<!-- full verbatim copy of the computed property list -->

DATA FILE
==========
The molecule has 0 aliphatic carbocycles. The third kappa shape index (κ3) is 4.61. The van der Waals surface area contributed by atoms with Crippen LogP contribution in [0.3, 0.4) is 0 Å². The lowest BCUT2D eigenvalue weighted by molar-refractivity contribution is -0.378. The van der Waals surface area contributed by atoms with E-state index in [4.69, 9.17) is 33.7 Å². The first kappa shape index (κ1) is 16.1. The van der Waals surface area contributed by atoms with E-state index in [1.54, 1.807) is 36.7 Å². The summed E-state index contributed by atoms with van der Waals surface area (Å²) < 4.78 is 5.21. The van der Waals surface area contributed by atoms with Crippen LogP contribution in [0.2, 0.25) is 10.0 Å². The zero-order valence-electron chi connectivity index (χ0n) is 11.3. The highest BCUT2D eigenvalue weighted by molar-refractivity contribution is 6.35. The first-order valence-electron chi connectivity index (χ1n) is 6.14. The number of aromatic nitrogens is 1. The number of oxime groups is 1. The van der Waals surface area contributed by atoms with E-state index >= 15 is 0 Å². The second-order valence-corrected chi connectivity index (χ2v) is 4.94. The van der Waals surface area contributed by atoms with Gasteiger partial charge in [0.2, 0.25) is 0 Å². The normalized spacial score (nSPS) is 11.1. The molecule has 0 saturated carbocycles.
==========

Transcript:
The molecule has 0 aliphatic carbocycles. The third kappa shape index (κ3) is 4.61. The van der Waals surface area contributed by atoms with Crippen LogP contribution in [0.3, 0.4) is 0 Å². The lowest BCUT2D eigenvalue weighted by molar-refractivity contribution is -0.378. The van der Waals surface area contributed by atoms with E-state index in [4.69, 9.17) is 33.7 Å². The first kappa shape index (κ1) is 16.1. The van der Waals surface area contributed by atoms with E-state index in [1.54, 1.807) is 36.7 Å². The summed E-state index contributed by atoms with van der Waals surface area (Å²) < 4.78 is 5.21. The van der Waals surface area contributed by atoms with Crippen LogP contribution in [0.2, 0.25) is 10.0 Å². The zero-order valence-electron chi connectivity index (χ0n) is 11.3. The highest BCUT2D eigenvalue weighted by molar-refractivity contribution is 6.35. The first-order valence-electron chi connectivity index (χ1n) is 6.14. The number of aromatic nitrogens is 1. The number of oxime groups is 1. The van der Waals surface area contributed by atoms with E-state index >= 15 is 0 Å². The second-order valence-corrected chi connectivity index (χ2v) is 4.94. The van der Waals surface area contributed by atoms with Gasteiger partial charge in [0.2, 0.25) is 0 Å². The normalized spacial score (nSPS) is 11.1. The molecule has 0 saturated carbocycles.